The other day an article on Gamasutra said that the key to avoiding, or at least minimising, crunch on a project was to find the fun before you launch into full production. This, of course, is exactly the approach we take here, and frankly I can’t think why you’d do it any other way.
But one common question we tend to get asked is ‘how do you judge what fun actually is’?
‘Fun’ is a very nebulous concept (most often described as “I know it when I see it”), and what I find fun and what you find fun could well be wildly different. That doesn’t mean the games I like are somehow intrinsically better than the games you like. They’re just different.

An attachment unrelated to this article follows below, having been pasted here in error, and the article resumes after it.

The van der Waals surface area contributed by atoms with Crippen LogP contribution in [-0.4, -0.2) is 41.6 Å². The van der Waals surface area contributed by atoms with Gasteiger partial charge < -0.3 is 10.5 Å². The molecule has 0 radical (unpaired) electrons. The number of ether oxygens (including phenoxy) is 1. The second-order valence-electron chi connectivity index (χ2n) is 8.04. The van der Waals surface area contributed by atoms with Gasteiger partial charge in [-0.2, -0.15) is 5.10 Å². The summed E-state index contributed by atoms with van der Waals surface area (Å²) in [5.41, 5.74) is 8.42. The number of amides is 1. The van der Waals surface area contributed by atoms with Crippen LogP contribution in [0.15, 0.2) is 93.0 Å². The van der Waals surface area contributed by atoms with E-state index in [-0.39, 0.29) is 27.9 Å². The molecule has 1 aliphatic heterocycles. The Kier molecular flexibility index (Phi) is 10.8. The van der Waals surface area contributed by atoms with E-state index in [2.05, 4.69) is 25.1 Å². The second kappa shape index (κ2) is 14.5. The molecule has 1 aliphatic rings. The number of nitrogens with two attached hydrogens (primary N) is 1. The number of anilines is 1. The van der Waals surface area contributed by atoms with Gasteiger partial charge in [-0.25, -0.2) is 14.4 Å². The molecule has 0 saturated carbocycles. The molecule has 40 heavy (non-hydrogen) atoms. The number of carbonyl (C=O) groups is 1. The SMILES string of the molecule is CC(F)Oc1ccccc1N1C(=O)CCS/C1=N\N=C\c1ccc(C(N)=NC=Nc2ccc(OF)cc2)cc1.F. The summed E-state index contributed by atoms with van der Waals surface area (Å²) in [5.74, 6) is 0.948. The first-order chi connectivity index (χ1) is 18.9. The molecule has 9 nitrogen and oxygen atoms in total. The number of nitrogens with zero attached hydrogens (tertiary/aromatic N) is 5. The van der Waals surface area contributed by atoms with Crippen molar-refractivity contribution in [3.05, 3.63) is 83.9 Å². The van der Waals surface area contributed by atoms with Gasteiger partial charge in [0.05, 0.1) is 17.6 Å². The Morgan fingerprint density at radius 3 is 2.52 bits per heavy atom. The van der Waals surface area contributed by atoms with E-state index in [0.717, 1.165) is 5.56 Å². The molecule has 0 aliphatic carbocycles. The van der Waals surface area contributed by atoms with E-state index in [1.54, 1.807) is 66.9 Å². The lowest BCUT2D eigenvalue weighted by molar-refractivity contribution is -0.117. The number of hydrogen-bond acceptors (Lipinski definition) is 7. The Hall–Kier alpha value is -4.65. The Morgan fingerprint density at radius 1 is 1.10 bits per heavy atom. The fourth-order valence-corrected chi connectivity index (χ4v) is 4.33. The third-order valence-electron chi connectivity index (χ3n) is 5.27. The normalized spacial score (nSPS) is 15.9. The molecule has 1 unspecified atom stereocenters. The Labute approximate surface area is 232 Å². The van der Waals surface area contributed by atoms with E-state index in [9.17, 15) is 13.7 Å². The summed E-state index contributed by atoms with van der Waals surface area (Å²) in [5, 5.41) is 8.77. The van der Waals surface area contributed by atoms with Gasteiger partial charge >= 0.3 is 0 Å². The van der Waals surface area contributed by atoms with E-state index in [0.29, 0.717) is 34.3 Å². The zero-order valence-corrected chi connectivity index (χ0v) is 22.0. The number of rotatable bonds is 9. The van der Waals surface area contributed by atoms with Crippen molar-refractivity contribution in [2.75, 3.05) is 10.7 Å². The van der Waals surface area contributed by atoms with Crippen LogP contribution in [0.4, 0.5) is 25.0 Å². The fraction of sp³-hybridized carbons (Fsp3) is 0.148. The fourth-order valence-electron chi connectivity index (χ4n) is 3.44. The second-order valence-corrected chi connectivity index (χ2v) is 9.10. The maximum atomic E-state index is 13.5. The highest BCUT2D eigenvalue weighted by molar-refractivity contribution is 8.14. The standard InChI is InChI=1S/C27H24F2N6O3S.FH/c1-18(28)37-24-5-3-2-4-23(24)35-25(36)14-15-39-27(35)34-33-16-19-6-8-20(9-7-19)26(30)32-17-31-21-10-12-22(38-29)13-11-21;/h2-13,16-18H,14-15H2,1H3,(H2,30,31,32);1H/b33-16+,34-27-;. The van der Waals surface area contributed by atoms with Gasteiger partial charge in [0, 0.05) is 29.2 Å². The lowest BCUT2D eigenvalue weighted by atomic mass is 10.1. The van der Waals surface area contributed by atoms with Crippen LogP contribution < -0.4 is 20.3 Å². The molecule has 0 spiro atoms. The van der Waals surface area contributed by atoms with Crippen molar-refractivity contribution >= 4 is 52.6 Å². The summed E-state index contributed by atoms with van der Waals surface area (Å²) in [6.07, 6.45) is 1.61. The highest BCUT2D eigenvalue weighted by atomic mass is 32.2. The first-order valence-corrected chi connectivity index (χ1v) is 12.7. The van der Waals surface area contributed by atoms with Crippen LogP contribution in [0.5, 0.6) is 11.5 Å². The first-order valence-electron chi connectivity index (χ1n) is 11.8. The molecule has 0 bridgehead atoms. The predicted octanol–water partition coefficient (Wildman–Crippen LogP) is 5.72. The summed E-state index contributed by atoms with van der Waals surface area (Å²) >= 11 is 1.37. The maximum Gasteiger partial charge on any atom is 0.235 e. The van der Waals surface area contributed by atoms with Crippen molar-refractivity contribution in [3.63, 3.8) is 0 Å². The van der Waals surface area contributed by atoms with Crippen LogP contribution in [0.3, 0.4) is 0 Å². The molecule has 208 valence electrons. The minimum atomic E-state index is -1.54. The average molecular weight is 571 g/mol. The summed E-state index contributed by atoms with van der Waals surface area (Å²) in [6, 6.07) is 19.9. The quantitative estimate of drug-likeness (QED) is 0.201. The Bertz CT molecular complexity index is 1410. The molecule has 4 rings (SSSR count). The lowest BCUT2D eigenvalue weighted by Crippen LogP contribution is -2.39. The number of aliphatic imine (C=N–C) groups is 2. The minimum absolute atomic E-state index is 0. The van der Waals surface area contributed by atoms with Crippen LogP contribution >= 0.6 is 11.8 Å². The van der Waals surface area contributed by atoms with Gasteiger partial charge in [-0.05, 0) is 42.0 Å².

So, you have to define what fun means for you. How do you measure it? I’m not saying you can necessarily quantify it with numbers, but it is possible.
Take 5 or 6 of your favourite games, and play them. As you play them, ask yourself questions. Why do I like that? Why did I find that bit cool? Why does that thing bug me so much? Why am I glad I spent my time and/or money on this?
Once you’ve done that, look for the patterns. You’ll likely spot common themes and aspects that you liked and disliked. Keep doing that, and you’ll end up with a set of pretty strong guidelines and considerations to use when you’re making your own game.
They may or may not match our own list, but that’s OK. Different people like different things, and it’s impossible to second-guess what anyone other than yourself actually wants.
Our belief is that we’re not beautiful and unique snowflakes; chances are, there are others (hopefully many, many others) out there who have similar tastes to us who will also find our games fun.